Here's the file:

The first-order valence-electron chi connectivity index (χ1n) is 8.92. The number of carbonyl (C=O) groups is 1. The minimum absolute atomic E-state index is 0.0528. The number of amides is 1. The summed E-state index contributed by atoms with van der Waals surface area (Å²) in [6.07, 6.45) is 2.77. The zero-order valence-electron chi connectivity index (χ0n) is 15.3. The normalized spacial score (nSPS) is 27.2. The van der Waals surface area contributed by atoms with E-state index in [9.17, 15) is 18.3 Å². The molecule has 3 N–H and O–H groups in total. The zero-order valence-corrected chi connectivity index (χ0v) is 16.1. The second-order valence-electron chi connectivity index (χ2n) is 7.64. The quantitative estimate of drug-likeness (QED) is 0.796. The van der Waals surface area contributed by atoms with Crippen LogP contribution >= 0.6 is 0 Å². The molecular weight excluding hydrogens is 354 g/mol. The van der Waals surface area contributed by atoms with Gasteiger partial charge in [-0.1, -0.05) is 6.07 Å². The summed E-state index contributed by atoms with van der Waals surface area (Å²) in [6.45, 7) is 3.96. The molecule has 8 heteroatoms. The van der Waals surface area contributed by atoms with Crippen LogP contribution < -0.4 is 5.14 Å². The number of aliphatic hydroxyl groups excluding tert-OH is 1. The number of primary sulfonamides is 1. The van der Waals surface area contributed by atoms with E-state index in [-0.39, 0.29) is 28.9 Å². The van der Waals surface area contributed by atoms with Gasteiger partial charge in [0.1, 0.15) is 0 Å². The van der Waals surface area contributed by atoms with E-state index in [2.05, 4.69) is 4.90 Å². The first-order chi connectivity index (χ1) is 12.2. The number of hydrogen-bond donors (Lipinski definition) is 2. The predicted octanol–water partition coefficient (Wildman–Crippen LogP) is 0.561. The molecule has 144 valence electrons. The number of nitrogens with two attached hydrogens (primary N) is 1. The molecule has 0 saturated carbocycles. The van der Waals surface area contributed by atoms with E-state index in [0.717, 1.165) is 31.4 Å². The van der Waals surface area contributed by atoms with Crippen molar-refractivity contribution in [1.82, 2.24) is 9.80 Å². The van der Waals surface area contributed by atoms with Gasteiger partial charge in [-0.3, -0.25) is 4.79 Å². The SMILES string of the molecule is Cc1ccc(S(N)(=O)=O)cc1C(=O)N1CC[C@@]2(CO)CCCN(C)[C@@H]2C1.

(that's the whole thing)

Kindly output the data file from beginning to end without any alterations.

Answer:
The first-order valence-electron chi connectivity index (χ1n) is 8.92. The number of carbonyl (C=O) groups is 1. The minimum absolute atomic E-state index is 0.0528. The number of amides is 1. The summed E-state index contributed by atoms with van der Waals surface area (Å²) in [6.07, 6.45) is 2.77. The zero-order valence-electron chi connectivity index (χ0n) is 15.3. The normalized spacial score (nSPS) is 27.2. The van der Waals surface area contributed by atoms with E-state index in [9.17, 15) is 18.3 Å². The molecule has 3 N–H and O–H groups in total. The zero-order valence-corrected chi connectivity index (χ0v) is 16.1. The second-order valence-electron chi connectivity index (χ2n) is 7.64. The quantitative estimate of drug-likeness (QED) is 0.796. The van der Waals surface area contributed by atoms with Crippen LogP contribution >= 0.6 is 0 Å². The molecular weight excluding hydrogens is 354 g/mol. The van der Waals surface area contributed by atoms with Gasteiger partial charge in [-0.1, -0.05) is 6.07 Å². The summed E-state index contributed by atoms with van der Waals surface area (Å²) in [6.45, 7) is 3.96. The molecule has 8 heteroatoms. The van der Waals surface area contributed by atoms with Crippen LogP contribution < -0.4 is 5.14 Å². The number of aliphatic hydroxyl groups excluding tert-OH is 1. The number of primary sulfonamides is 1. The van der Waals surface area contributed by atoms with E-state index in [-0.39, 0.29) is 28.9 Å². The van der Waals surface area contributed by atoms with Gasteiger partial charge in [0.1, 0.15) is 0 Å². The van der Waals surface area contributed by atoms with E-state index in [2.05, 4.69) is 4.90 Å². The first-order chi connectivity index (χ1) is 12.2. The number of hydrogen-bond donors (Lipinski definition) is 2. The predicted octanol–water partition coefficient (Wildman–Crippen LogP) is 0.561. The molecule has 144 valence electrons. The number of nitrogens with two attached hydrogens (primary N) is 1. The molecule has 0 saturated carbocycles. The van der Waals surface area contributed by atoms with E-state index in [0.717, 1.165) is 31.4 Å². The van der Waals surface area contributed by atoms with Crippen molar-refractivity contribution in [1.82, 2.24) is 9.80 Å². The van der Waals surface area contributed by atoms with Gasteiger partial charge in [-0.3, -0.25) is 4.79 Å². The SMILES string of the molecule is Cc1ccc(S(N)(=O)=O)cc1C(=O)N1CC[C@@]2(CO)CCCN(C)[C@@H]2C1.